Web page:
Why Arizona still needs the death penalty

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A version of this article appeared in the Arizona Republic on November 27, 2017

Prosecutor: Why Arizona still needs the death penalty

Opinion, Bill Montgomery

https://www.azcentral.com/story/opinion/op-ed/2017/11/27/arizona-still-needs-death-penalty-prosecutor-says/886364001/

In a coordinated campaign, death penalty opponents submitted nearly identical editorials in major publications across the US seeking to persuade the United States Supreme Court to review the case of Arizona v. Hidalgo and abolish the death penalty. Understanding how a decision is made to pursue the death penalty, the facts of this case and about the death penalty in Arizona, undermines their arguments.

My office follows a thorough and deliberative process for reviewing all death penalty eligible cases under tight deadlines. Arizona law requires us to make an initial decision within 60 days of the murderer’s arraignment. During this period of time, we request any and all information the defense team can offer to assess whether the death penalty can be supported by the evidence and is an appropriate punishment. If more time is needed to gather information, we regularly work with the defense to extend deadlines. After receiving input from victims, reviewing everything provided by the defense, and considering the facts and circumstances of the case, an experienced team makes a recommendation to me. I consider the recommendation carefully before making any decision.  Approving the filing of a Notice of Intent to Seek the Death Penalty is the most consequential decision I make as County Attorney.  Should more information be provided later on, we regularly review it and, where appropriate, we revisit our initial decision and resolve cases accordingly.

Lastly, not all murder cases are death penalty cases. In fact, Maricopa County has averaged 203 murders each year from 2012 through 2016 and a death notice has been filed in an average of 14 cases each year, less than 8% of the murders.

As for the editorials, they fail to acknowledge the extensive protections provided to capital defendants to safeguard constitutional rights and ensure a fair and just process. In Hidalgo’s case, every constitutional right was protected.  Hidalgo had a qualified capital defense team that included experienced investigators and mitigation specialists. The trial judge that presided over the case had presided over numerous death penalty cases and had represented several capital defendants before becoming a judge.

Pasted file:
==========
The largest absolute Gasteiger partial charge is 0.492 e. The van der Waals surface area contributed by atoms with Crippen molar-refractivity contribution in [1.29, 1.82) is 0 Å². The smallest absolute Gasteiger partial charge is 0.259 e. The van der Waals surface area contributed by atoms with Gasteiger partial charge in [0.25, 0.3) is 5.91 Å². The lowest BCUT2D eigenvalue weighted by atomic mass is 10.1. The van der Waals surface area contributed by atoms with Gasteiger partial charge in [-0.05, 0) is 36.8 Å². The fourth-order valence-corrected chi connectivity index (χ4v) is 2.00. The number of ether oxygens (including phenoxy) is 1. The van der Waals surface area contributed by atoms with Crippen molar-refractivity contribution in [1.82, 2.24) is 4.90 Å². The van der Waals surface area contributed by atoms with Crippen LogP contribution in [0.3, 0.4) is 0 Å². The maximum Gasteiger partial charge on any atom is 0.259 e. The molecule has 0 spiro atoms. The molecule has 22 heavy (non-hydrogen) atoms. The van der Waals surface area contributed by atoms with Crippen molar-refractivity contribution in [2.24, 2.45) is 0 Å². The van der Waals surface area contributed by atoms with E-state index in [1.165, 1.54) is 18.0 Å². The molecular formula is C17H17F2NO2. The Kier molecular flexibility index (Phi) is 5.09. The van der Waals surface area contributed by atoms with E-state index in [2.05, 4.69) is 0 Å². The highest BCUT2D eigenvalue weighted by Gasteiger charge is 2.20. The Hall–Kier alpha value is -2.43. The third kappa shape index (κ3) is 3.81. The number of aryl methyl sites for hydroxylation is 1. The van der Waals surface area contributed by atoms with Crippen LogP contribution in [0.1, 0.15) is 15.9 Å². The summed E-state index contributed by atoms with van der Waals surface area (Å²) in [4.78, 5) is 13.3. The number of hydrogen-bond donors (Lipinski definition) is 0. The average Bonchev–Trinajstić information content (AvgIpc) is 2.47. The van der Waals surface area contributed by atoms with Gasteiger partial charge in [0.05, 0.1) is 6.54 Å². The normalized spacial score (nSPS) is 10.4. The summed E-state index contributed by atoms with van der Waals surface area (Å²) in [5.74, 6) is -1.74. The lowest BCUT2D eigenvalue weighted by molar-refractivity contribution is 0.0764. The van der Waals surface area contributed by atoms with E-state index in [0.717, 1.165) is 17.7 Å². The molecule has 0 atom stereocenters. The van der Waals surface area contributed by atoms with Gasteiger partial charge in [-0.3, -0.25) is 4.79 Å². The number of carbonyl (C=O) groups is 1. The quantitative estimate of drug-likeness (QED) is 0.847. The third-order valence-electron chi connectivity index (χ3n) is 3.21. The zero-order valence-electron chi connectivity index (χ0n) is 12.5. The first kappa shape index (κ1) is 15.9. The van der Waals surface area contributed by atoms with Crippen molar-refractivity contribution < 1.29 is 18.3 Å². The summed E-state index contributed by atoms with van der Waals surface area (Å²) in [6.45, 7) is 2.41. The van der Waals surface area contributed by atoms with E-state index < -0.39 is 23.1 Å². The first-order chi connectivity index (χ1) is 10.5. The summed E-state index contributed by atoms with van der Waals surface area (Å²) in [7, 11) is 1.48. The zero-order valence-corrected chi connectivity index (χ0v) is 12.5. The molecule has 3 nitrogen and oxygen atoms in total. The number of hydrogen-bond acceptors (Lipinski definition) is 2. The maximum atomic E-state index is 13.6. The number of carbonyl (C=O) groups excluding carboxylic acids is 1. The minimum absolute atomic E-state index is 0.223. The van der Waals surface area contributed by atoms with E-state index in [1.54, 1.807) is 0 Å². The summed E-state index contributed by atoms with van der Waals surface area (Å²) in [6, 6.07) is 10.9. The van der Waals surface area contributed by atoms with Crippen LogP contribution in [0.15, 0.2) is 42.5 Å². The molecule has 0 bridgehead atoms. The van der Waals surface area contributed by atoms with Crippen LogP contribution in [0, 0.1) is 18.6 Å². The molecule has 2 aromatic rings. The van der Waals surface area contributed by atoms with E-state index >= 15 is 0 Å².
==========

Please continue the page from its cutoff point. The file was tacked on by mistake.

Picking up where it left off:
A jury unanimously imposed a death sentence on Hidalgo for good reason. Hidalgo agreed to kill the victim on behalf of a street gang for $1,000.00.  When Hidalgo went to kill the victim, the victim was not alone. Hidalgo murdered this second victim to eliminate a potential witness. He shot one victim in the back of the head and the other in the forehead.  Even though both victims were certainly dead, Hidalgo shot each victim an additional five times.  Before determining death was an appropriate punishment, the jurors found that Hildalgo had actually killed four people, the two Arizona victims and two Idaho women.   Like other death penalty cases in Maricopa County, the question was not who did it.  Hidalgo actually pled guilty to the charged offenses.  The only contested issue was what the penalty should be.

Next, death penalty opponents assert that the death penalty in Arizona is racially disparate. But this does not match the facts. Currently, there are 69 Caucasians, 25 Mexican Americans, 17 African Americans, 4 Native Americans, 3 Asians, and 2 classified as “Other” awaiting justice on Arizona’s death row.

Continuing complaints about the cost and time to impose the death penalty neglect the costs associated with constitutional protections and thorough appellate review caused by the very people complaining about costs and the time involved. For Arizona, this has led to excessive litigation in the U.S. Ninth Circuit Court of Appeals and unnecessary delays averaging over 20 years with associated costs. Other federal circuits in the United States routinely and thoroughly review death penalty appeals within 10 years. This tolerance for endless litigation is an area ripe for criminal justice reform.

Notwithstanding claims of opposition by the American people to the contrary, recent polls continue to reflect that a majority of Americans support the death penalty and 31 states have determined there is a place for the death penalty in a just and proportionate system of punishment. One year ago, voters in Nebraska reinstated the death penalty abolished the year before by their legislature. Voters in California recently rejected an initiative proposing to abolish the death penalty and passed Proposition 66, which seeks to speed up the process for final review of capital sentences.  For as long as there are horrific murders reflecting the worst of crimes, there will be a role for the death penalty as a just and proportionate punishment.